I could tell from Maggie’s expression that she couldn’t see me among the hundreds of adults amassed before her. I was sitting way in the back for her third grade Special Person’s Day assembly. In retrospect, I would have been easier to spot had I been standing, but I didn’t think of it soon enough. At first, I had a hard time finding my eight-year-old grand-niece as well, but it turned out I was directly in front of her, 30 long yards away as she stood with her classmates on the stage at the front of the large hall, a red bandana atop her hair. I repeatedly waved, but she didn’t see me.
The singing began, patriotic songs in honor of Veterans' Day. Between the first and second songs I read Maggie’s lips as she whispered to Sam standing next to her, “I think my uncle is not here.”
She kept scanning the audience. She was going through the motions singing the songs, visibly sad thinking I wasn’t there. I ached to call out. I sat up as straight as I could, hoping she’d pick me out. And then, during the next to last song that thanked the special persons for coming to school today, she saw me. Her eyes twinkled. She smiled, and for the rest of the song her right sleeve brushed her eyes several times. I misted up as well, relieved, and I projected out that in a few years my grandson will experience similar days at school with his special persons, a different one every year.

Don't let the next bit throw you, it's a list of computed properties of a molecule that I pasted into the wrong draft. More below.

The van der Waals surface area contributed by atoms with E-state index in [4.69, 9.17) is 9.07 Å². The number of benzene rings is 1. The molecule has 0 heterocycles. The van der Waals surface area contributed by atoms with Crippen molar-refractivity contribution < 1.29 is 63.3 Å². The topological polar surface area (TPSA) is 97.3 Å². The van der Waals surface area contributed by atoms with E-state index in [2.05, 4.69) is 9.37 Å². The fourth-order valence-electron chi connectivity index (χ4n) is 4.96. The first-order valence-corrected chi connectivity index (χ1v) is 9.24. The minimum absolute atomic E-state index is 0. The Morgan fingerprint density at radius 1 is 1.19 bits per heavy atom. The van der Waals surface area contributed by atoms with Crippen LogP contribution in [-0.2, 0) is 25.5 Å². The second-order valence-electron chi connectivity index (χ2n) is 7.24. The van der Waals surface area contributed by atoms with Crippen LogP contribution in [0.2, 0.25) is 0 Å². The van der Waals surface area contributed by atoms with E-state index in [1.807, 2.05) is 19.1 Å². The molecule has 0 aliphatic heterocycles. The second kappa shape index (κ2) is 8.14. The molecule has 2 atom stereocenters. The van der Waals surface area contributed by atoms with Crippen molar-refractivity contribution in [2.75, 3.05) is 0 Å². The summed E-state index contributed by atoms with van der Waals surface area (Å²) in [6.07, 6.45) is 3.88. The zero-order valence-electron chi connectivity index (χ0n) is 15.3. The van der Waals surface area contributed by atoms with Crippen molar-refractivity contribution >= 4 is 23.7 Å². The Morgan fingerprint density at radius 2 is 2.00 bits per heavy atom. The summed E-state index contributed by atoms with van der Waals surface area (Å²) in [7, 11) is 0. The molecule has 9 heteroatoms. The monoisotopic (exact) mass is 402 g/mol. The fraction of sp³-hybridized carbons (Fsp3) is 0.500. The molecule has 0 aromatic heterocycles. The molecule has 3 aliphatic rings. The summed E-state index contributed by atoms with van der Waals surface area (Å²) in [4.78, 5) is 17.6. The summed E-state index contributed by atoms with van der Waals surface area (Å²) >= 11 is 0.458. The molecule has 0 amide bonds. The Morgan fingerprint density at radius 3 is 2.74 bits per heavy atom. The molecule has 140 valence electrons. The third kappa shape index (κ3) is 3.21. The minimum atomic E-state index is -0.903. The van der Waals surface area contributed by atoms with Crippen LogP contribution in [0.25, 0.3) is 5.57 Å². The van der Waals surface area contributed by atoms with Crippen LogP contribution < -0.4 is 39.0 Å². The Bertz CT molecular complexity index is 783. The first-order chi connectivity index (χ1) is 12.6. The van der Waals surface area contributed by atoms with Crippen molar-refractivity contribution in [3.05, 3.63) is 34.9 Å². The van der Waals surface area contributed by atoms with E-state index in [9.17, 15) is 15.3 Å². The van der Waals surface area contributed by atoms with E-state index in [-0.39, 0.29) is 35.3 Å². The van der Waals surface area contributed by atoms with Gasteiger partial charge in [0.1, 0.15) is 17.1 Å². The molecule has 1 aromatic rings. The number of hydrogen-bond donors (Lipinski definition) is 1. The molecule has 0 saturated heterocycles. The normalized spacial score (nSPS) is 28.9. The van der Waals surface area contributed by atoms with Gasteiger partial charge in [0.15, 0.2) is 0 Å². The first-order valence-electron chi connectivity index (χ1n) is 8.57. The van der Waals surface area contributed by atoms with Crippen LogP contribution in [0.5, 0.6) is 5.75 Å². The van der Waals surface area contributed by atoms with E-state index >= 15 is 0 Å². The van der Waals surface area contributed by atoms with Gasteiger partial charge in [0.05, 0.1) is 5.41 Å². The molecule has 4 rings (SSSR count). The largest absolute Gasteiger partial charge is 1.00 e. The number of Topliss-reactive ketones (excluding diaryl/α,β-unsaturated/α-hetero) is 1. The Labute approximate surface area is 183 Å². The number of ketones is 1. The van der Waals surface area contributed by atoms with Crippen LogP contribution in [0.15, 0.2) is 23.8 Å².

Once you’ve given your commitment to attend, you can’t expect a child to understand why you didn’t make it to school that day, on time. Traffic, work, petty illness—nothing can get in your way. Nothing can top that moment of recognition when you lock eyes and the child knows you cared enough to be there, that he or she mattered more than anything else in your life.
Special Person’s Day started out many years ago as Grandparent’s Day. Someone figured out that death and distance precluded some children from having a loved one in attendance, so the event was changed to Special Person’s Day. At our children’s elementary school, Gilda pushed through the changeover while she was PTA president. She’d gotten the idea from my brother’s wife, Annette. Their children’s school in Rockville, Md., had made the transition.
I wasn’t the first Special Person Maggie had invited. Her father and our daughter Ellie secured the honor in prior years. But it’s good to know that, no matter what year, being a special person provides lasting enjoyment for both the child and the adult.